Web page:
On 3 October 2019, Rachael Barnes and Rachel Burton of Sheffield were both found guilty in their absence of illegally practising dentistry. Rachel Burton was also found guilty of illegally carrying on the business of dentistry. These offences related to illegal tooth whitening. Ms Barnes and Ms Burton were ordered to pay over £4250 in fines, compensation and legal costs by Sheffield Magistrates’ Court.
Following a complaint received in May 2019 from a member of the public who suffered burnt gums after the illegal treatment was carried out by Ms Barnes and Ms Burton, our criminal enforcement team launched an investigation.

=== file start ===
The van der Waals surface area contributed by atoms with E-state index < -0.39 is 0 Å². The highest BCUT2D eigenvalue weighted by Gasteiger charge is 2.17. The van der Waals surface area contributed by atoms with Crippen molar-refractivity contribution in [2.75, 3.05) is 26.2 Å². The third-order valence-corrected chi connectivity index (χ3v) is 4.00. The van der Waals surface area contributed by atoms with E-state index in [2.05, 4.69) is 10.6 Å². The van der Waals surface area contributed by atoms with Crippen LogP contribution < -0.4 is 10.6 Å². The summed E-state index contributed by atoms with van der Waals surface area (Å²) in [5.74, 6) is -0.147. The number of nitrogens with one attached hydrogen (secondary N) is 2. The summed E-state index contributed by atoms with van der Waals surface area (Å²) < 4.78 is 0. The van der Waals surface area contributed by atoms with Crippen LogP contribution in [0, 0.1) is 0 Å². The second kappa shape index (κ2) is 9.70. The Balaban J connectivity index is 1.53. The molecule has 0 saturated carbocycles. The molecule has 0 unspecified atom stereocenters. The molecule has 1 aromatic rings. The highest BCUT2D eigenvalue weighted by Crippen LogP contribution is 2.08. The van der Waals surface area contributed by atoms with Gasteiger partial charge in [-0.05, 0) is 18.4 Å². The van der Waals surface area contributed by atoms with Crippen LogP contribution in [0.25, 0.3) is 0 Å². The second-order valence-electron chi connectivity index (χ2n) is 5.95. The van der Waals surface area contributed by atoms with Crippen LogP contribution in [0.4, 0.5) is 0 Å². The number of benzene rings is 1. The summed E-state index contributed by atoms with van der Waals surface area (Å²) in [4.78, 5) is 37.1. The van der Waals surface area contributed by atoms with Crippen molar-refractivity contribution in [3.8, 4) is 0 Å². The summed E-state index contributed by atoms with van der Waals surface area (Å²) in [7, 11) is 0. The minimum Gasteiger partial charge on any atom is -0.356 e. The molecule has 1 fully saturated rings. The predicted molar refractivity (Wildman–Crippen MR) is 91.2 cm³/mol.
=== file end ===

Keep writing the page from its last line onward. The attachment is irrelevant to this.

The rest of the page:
Jennifer Stewart, Head of In-House Appeals and Criminal Enforcement at the GDC, said: “Our primary purpose at the GDC is to protect the public from harm. Illegal tooth whitening represents a real risk as those who carry it out are neither qualified to assess a patient’s suitability for the treatment nor are they able to intervene should an emergency arise. The GDC takes reports of illegal practice of dentistry very seriously and, where appropriate, will prosecute in the criminal courts.”
Under the Dentists Act 1984, and following the High Court's ruling in GDC v Jamous, the legal position in relation to tooth whitening is very clear. The treatment can only be performed by a dentist or a dental therapist, dental hygienist or a clinical dental technician working to the prescription of a dentist.
Anyone considering tooth whitening should first check the register of dental professionals on our website here to ensure the individual offering the treatment is qualified to do so.
If you suspect any cases of illegal practice, report it here .